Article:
Closed-door TPP meetings take place this week, where officials will continue to develop a plan to impose new Internet restrictions, including consumer fines and website blocking. We’ve created an easy-to-use tool that will get your voice to TPP officials. Please use it today: http://OpenTheTPP.net
The pro-Internet community is being faced with restrictive bills and pieces of legislation that want to criminalize, filter and radically change our Internet as we know it. As the Trans-Pacific Partnership resumes negotiations this week, help in speaking out against these invasive implications by adding your voice to our http://StopTheTrap.net campaign and tell our government leaders that we are standing together for an open Internet.
The Trans-Pacific Partnership has long been shrouded in secrecy. Although a few key leaks have given insight to strict copyright laws, collection of private data and criminalized Internet use – we still haven't been granted access to the text or negotiating process.
Get ready to raise some ruckus: the next round of TPP negotiations is only a week away. From Thursday, September 6th to Saturday the 15th, in Leesburg, Virginia, U.S.A, negotiators will reconvene behind closed doors and make decisions about the future of Internet freedom worldwide.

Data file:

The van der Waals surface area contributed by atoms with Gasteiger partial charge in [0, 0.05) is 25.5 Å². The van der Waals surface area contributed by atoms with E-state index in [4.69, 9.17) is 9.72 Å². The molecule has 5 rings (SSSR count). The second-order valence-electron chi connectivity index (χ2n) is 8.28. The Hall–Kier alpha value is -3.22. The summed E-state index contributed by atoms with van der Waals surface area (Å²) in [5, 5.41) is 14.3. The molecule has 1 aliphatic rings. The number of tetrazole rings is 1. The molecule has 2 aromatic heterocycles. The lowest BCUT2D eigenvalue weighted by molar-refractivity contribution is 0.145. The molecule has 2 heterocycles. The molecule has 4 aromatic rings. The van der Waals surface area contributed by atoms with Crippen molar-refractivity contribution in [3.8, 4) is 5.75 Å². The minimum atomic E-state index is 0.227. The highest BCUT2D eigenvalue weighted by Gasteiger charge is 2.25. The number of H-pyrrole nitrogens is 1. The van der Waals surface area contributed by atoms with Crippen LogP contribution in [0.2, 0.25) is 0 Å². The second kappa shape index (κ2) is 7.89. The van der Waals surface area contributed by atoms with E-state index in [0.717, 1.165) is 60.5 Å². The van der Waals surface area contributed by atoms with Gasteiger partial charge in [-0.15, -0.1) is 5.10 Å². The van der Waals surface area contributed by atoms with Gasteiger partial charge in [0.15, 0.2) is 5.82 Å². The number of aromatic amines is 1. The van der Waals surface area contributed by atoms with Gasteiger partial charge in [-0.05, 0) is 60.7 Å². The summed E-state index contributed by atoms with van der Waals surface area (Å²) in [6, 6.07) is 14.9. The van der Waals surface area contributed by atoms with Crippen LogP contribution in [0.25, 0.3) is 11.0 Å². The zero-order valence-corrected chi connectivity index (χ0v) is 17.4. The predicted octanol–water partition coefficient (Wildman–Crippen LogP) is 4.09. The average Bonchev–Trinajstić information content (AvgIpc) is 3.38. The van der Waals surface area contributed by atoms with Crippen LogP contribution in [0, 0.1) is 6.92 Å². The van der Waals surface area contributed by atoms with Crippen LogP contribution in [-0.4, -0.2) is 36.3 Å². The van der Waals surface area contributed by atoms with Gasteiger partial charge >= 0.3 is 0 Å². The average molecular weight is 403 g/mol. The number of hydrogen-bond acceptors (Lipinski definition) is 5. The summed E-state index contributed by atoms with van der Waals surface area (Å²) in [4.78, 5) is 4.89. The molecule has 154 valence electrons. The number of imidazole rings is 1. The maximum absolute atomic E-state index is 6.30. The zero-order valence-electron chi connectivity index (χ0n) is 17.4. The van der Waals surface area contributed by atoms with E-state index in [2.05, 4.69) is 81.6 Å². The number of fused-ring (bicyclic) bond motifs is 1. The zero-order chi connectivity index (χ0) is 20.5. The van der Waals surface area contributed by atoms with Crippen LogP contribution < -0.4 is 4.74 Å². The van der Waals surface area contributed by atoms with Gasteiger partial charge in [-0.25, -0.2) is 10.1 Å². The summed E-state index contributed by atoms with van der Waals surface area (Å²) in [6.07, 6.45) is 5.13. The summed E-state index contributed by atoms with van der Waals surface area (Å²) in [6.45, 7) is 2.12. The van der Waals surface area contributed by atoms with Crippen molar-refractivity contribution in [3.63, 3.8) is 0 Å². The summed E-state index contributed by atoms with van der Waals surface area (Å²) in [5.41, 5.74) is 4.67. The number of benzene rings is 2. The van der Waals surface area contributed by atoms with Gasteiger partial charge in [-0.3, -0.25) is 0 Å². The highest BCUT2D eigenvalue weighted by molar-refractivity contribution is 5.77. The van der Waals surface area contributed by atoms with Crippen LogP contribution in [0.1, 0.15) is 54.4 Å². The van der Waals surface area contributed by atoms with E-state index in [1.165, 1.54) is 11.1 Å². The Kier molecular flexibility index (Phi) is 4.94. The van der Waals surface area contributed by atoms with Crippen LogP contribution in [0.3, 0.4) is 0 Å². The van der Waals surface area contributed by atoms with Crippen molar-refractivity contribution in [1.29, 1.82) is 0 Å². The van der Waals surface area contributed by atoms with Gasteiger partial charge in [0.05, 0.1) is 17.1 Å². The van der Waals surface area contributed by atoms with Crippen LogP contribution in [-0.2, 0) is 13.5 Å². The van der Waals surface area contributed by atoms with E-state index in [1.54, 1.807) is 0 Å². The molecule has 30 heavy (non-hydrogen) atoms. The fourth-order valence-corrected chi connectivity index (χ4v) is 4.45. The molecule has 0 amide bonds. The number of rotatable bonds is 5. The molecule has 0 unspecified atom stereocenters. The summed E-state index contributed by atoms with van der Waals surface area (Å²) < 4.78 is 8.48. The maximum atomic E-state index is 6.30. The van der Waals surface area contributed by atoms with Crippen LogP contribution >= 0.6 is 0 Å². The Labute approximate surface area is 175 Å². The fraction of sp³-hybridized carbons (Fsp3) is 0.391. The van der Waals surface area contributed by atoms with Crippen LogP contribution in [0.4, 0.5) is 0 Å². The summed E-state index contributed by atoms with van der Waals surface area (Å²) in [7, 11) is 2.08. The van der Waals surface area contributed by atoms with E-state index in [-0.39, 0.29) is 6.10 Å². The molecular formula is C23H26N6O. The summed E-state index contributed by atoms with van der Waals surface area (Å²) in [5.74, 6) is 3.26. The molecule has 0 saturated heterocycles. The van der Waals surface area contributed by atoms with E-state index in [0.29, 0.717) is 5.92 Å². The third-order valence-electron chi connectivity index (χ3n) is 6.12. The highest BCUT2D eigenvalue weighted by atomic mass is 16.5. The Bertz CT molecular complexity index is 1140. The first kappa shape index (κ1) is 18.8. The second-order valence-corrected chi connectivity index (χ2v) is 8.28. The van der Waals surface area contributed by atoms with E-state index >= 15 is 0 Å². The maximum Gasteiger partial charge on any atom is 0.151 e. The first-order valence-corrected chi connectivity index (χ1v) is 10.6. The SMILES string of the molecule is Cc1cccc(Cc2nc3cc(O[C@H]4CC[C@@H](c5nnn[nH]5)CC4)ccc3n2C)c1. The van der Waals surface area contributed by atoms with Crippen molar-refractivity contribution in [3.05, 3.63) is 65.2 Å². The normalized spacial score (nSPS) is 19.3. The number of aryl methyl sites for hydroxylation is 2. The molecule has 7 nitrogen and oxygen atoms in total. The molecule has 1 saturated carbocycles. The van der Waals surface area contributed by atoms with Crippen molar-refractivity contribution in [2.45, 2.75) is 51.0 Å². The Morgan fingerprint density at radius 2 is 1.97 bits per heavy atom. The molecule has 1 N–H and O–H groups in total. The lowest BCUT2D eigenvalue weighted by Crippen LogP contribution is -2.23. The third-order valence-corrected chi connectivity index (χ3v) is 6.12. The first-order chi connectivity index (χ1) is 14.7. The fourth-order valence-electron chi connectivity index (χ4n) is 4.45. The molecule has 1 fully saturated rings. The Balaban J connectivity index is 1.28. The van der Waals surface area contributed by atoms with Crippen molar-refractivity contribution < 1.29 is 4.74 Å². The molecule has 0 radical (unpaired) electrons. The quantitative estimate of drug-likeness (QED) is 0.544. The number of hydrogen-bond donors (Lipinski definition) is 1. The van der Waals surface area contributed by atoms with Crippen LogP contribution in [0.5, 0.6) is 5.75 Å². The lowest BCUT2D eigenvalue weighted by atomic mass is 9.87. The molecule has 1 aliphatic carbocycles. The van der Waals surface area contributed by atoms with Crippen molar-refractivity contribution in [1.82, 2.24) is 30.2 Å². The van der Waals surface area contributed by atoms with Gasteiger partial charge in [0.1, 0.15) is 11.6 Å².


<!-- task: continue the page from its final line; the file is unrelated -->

The next round of Trans-Pacific Partnership negotiations will be taking place in just a week's time, running from September 6-15 in Leesburg, Virginia. As part of this round of negotiations, there has been an allocated time for "Stakeholder Presentations". These presentations are far from what's needed to allow citizen voices to be heard, and now it looks like we're going to be restricted even further.
Stay tuned as we continue working on a way to get all 100,000+ signees of the StopTheTrap.net petition heard.
The Trans-Pacific Partnership is being lobbied to stakeholders as a 'free trade agreement'. For the citizens of the negotiating countries, the costs associated with stricter Internet copyright laws, lost access to websites and compromised personal data are too high to ignore.
The Trans-Pacific Partnership retains many of the same copyright restrictions and that were within ACTA, another treaty that sought to overwrite the Internet use of global citizens. Although the two treaties have many similarities, the most notable difference is ACTA's defeat in the face of public pressure.
Japan has yet to formally join the Trans-Pacific Partnership negotiations, but that isn't stopping its citizens from speaking out against restrictive copyright measures found within the TPP text. There are weekly anti-TPP rallies in front of government buildings and a large public gathering is being organized for early next month.
From the beginning the Internet has always been about us; those who use the Internet to connect with one another, to create, to express ourselves, and to make our lives just a little bit easier. We must stand up to lobbyists who act to restrict Internet freedom in their drive to prop up outdated governance and business models. To that end we’re happy to announce the launch of our mobile-adaptive OpenMedia International beta website.